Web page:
'Vampire is not your friend' -- professor to debunk myths
By WILL MANLY
By WILL MANLY
Hays Daily News
Beware the vampire.
He is not a friendly puppet who helps us learn to count. He is not a funny-looking man on a cereal box.
And a vampire certainly can't be killed by a teenage girl named Buffy armed only with a pointed stick.
He is, according to former Fort Hays State University history professor (and director of the supernatural studies program) Robert Luehrs, much more sinister.
"I want to get back to basics," said Luehrs, who will present Morbid Meditations Upon the Kiss of the Vampire at 7 p.m. Monday at the FHSU Memorial Union. Luehrs presents Morbid Meditations annually. Previous shows have explored werewolves, goblins, the legend of Dr. Jekyll and Mr. Hyde and a handful of other spooky phenomena.
This presentation will aim to correct some popular perceptions of vampires, Luehrs said.
"Besides telling some real vampire stories, one thing I'm going to rant against in this production is the fuzzy nice vampire, the vampire is your friend," he said. "Think of the Count on Sesame Street, the vampire breakfast cereal, Count Chocula, the vampire is your friend. No he isn't! He's a filthy, rotting animated corpse after your blood!"
Admission to the presentation is free, but the subject matter is not appropriate for very young children (unless they thoroughly enjoy monsters), Luehrs said.
The presentation also will shed light on some long-standing myths about vampires, Luehrs said. Even "Dracula" author Bram Stoker included details -- false details, Luehrs says -- about vampire detection. The idea that vampires don't reflect in mirrors is just one example.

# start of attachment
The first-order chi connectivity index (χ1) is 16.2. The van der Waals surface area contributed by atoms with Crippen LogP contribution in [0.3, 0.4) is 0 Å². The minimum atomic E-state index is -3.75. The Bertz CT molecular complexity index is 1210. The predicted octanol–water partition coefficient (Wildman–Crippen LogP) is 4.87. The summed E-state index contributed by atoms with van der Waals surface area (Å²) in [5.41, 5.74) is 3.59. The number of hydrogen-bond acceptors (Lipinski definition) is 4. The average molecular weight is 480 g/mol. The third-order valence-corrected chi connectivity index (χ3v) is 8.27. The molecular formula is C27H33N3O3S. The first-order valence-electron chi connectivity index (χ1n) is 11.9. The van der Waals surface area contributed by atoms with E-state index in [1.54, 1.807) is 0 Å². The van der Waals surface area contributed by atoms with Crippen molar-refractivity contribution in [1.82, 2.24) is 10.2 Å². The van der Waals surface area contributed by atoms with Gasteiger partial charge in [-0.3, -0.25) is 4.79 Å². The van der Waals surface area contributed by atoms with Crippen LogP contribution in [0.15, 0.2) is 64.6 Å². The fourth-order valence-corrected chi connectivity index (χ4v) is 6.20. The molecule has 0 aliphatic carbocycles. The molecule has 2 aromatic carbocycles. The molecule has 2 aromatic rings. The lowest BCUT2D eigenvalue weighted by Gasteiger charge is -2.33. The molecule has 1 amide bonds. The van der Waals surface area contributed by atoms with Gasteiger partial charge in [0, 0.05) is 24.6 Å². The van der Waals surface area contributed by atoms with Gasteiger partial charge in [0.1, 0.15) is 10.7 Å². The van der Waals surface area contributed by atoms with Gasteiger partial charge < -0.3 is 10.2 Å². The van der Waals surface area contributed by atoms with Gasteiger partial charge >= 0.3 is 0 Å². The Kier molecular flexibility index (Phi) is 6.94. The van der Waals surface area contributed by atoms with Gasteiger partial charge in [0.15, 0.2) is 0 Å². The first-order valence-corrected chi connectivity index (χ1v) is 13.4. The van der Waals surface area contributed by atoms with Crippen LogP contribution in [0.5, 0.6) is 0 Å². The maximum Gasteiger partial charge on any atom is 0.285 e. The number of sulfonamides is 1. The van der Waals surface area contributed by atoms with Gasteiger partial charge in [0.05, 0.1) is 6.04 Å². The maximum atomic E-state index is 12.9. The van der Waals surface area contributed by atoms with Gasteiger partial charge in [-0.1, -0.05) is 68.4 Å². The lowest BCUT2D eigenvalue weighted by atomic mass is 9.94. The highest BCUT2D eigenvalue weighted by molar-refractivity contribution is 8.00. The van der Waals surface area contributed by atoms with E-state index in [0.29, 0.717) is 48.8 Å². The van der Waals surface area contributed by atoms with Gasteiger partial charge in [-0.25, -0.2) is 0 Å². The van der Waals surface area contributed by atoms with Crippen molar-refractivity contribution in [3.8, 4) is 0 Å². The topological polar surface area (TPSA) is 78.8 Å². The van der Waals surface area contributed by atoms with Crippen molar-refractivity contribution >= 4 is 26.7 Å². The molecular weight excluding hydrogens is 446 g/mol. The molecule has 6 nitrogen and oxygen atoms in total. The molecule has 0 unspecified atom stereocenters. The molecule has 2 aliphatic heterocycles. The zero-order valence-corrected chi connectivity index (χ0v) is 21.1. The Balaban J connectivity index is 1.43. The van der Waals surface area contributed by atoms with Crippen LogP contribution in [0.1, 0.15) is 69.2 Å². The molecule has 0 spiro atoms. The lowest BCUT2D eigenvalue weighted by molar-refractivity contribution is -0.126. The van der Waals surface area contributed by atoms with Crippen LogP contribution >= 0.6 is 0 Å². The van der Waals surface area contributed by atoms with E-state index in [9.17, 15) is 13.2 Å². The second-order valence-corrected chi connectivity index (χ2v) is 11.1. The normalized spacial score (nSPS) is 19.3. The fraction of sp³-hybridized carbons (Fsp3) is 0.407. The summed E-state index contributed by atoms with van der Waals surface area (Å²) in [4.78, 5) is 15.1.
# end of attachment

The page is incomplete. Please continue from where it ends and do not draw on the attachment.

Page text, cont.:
"I kind of suspect that the vampire lobby -- which is very powerful -- wants us to believe these myths so they can get about their business secretly without us understanding," Luehrs said. "So if somebody doesn't reflect in mirrors, he must be a vampire. If somebody does reflect in a mirror, no problem."
Not so, Luehrs says.
"Are you ready for this one: Traditional vampires reflect in mirrors," he said.
Luehrs also will provide insight on self-defense from vampires. A simple stake to the heart to kill a vampire, he said, is not nearly enough.
"The stake has sort of become the ultimate vampire killer. When teenage girls, Buffy for example, has to kill a vampire, all she's got to do is stab him with a stake," Luehrs said. "It doesn't work that way. We'll get into some things like this. This will be unusual stuff that maybe folks haven't heard."
Will Manly is a reporter for The Hays Daily News and The Stir. He can be reached at (785) 628-1081, Ext. 139, or by e-mail at firstname.lastname@example.org.